Acknowledging that you made an error is one thing. That the error has been compounded by omission after omission, leading to this level of death and destruction, reveals his absolute incompetence.

    The rising tide of awareness, of seeing the whole of his misleading statements and the results in Iraq, the Gulf and the economy, seems to be adding to the call for impeachment.

    Do you see/hear the south joining this? On the surface, BushCo laughs at the idea of impeachment and so do their supporters. Rove and Co will be even more treacherous in winning elections in ’06. To the extent Bush will lose swing voters and even some of his base, they will hopefully have to go too far over the line to keep from being caught. There might even be some folks who complied before, who stop rigging registrations, machines, etc. Wow, someone might actually come forward and tell the truth about past elections.

    Do you think that there will just be a switch to the Democratic party or that more responsible southerners will start getting involved in the GOP and run good candidates that are not aligned with the neocons? I think the amount of time to rebuild and recover is going to be well past 11/06, so many will be willing to vote differently.Organizing and running a campaign takes a lot of time. I am concerned that some good potential candidates will be too busy rebuilding to consider running.

    I think this may just be what it takes for;

    “The South will rise again”

    Not a bigoted, angry south. A New South:)

  3. Ginny in CO says:

    Hey, If (when?) Nancy Pelosi becomes President Pelosi ( I love saying that:0 ) does the Constitution say who becomes VP or does she get to apppoint?

    Wow, can you immagine, someone who does their homework and could hit the ground running ?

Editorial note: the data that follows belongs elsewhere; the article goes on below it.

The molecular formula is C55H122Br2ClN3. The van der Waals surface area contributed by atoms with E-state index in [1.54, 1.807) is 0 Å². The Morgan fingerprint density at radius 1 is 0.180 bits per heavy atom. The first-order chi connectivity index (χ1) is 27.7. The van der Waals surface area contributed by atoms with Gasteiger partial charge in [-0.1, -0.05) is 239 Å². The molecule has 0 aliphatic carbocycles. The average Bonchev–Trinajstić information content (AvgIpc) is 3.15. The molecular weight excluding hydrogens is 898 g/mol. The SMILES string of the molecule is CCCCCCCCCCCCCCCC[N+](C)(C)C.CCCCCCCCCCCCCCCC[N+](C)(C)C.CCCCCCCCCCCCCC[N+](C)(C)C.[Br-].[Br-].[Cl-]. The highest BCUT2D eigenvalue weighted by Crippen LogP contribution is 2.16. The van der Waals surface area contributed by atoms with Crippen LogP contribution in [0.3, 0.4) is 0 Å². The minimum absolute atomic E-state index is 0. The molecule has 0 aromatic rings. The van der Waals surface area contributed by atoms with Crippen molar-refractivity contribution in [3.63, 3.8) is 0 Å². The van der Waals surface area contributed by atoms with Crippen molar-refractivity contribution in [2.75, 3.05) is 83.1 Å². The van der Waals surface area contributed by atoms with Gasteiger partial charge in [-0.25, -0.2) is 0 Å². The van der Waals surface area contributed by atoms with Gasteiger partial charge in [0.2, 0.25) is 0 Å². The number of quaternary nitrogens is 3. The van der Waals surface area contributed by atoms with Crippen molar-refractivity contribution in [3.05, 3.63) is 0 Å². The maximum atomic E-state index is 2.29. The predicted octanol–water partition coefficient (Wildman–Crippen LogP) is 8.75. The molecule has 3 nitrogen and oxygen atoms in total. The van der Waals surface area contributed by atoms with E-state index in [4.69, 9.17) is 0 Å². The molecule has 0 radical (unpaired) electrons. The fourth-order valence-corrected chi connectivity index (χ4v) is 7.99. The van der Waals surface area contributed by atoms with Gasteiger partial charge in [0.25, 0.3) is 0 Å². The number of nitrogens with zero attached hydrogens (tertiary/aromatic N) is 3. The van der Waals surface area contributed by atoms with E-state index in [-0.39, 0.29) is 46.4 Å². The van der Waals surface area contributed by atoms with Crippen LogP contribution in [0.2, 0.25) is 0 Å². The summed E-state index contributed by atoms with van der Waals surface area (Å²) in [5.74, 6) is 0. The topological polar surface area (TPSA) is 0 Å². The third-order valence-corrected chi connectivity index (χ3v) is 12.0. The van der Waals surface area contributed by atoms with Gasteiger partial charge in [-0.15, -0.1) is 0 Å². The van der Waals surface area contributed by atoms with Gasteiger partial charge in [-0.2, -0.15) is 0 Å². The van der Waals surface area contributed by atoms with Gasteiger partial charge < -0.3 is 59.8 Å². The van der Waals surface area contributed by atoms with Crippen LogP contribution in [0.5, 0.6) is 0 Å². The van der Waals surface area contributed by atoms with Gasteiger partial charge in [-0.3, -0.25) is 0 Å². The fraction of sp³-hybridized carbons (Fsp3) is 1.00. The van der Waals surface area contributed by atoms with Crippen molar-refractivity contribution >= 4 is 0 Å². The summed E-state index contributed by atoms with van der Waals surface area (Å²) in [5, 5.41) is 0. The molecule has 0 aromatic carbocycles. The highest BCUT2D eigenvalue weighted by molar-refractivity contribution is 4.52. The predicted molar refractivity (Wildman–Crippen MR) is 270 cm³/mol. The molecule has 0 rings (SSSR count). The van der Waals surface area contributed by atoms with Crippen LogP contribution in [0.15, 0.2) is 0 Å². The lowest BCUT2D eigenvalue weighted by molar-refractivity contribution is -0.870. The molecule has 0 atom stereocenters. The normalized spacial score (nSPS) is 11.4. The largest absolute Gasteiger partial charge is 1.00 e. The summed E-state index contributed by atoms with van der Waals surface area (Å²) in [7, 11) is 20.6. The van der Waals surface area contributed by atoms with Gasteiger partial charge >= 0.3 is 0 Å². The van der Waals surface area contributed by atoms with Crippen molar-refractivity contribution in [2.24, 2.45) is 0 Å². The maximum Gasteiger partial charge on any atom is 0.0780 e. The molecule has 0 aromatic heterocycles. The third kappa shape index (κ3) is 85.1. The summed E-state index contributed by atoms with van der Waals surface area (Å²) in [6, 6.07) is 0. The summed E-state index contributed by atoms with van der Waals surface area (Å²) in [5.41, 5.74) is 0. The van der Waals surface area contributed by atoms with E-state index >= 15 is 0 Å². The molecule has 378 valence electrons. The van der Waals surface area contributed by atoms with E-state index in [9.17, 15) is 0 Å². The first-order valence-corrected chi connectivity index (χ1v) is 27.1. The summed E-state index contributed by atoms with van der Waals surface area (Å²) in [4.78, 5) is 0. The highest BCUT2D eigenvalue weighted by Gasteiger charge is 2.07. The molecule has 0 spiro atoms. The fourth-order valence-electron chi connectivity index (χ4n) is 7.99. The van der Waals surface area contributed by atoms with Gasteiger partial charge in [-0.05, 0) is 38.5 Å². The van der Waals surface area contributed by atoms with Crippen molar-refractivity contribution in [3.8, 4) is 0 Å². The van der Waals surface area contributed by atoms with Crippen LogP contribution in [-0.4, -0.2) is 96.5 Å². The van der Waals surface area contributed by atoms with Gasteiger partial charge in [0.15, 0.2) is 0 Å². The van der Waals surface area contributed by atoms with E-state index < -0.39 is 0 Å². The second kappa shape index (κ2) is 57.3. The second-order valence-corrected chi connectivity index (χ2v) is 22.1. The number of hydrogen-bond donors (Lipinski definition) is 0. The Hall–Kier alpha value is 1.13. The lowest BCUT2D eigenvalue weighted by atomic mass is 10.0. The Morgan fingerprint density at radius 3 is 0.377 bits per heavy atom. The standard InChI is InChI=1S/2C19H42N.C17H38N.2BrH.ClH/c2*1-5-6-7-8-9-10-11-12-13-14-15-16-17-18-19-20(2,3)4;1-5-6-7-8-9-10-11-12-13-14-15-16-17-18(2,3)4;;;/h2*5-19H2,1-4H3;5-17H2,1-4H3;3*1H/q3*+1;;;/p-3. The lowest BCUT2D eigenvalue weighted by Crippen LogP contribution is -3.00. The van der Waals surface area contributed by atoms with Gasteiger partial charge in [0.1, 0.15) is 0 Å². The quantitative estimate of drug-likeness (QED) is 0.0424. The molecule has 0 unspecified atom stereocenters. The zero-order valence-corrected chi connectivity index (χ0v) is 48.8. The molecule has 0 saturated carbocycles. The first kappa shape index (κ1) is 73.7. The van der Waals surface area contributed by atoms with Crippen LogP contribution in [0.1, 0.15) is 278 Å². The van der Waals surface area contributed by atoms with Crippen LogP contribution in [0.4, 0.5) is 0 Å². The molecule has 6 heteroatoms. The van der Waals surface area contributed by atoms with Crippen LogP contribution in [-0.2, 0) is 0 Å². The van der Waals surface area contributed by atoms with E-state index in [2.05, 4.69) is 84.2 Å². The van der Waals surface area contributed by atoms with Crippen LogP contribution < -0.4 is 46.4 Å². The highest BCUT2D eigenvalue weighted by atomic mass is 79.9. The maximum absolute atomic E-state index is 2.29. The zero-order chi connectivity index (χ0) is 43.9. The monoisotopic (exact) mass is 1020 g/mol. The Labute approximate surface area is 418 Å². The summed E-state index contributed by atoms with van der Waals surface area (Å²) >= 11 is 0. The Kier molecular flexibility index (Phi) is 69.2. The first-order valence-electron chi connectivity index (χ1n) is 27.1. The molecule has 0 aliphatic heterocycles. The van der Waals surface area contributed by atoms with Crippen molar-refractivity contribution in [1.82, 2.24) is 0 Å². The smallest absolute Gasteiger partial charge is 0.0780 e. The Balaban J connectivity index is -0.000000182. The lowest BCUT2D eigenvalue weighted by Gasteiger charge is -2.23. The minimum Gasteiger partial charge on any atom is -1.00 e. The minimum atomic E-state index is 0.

4. Well Donnie,

    I hope your fellow citizens follow up with their angry venting and channel that energy into a democratic house come next year. Because if retribution is on everyone’s mind…that’s the way to go, we do not have to wait 3 more years to dump this administration. You posted alot of great quotes, lets hope the rest of America starts listening to the dialog, cause they ain’t gonna get much in TV land, I think you got that right.

  5. Donnie From Houma, LA says:

    Ginny and Janet, this is getting out of control with this regime. I just sent an email to Pamela with a story out of the New York Times. I was just telling Pamela about the “Posse Comitatus Act of 1878” the other day. And there is talk about doing away with it. This is more dangerous than you can imagine!!
    http://www.nytimes.com/aponline/national/AP-Katrina-Military-Role.html
    This is the very act that kept King George from taking over with federal troops. This act forbids the active duty troops from doing police action in the US borders. This is scary!!!

  6. Ron Chusid says:

    Ginny,

    If there is a vacancy in the VP spot, the President picks a new VP (who must be confirmed by Congress). This is how Nixon picked Ford to replace Agnew. It was also how Ford picked Rockefeller when Nixon resigned and Ford became President (leaving the VP spot open).

    If Bush or Cheney were impeached, then the remaining one could pick a new VP, but if both were impeached before a new VP was chosen, Nancy Pelosi becomes VP and can chose a new VP.

  7. Donnie From Houma, LA says:

    Ron I thought the Speaker of the house is the third in line.

  8. Ginny in CO says:

    Ron,

    Should have remembered Ford/Agnew . And then Ford picked Rockefeller as VP when Nixon resigned, if my memory is now working…

  9. Donnie From Houma, LA says:

    I found it. this is the order of succession.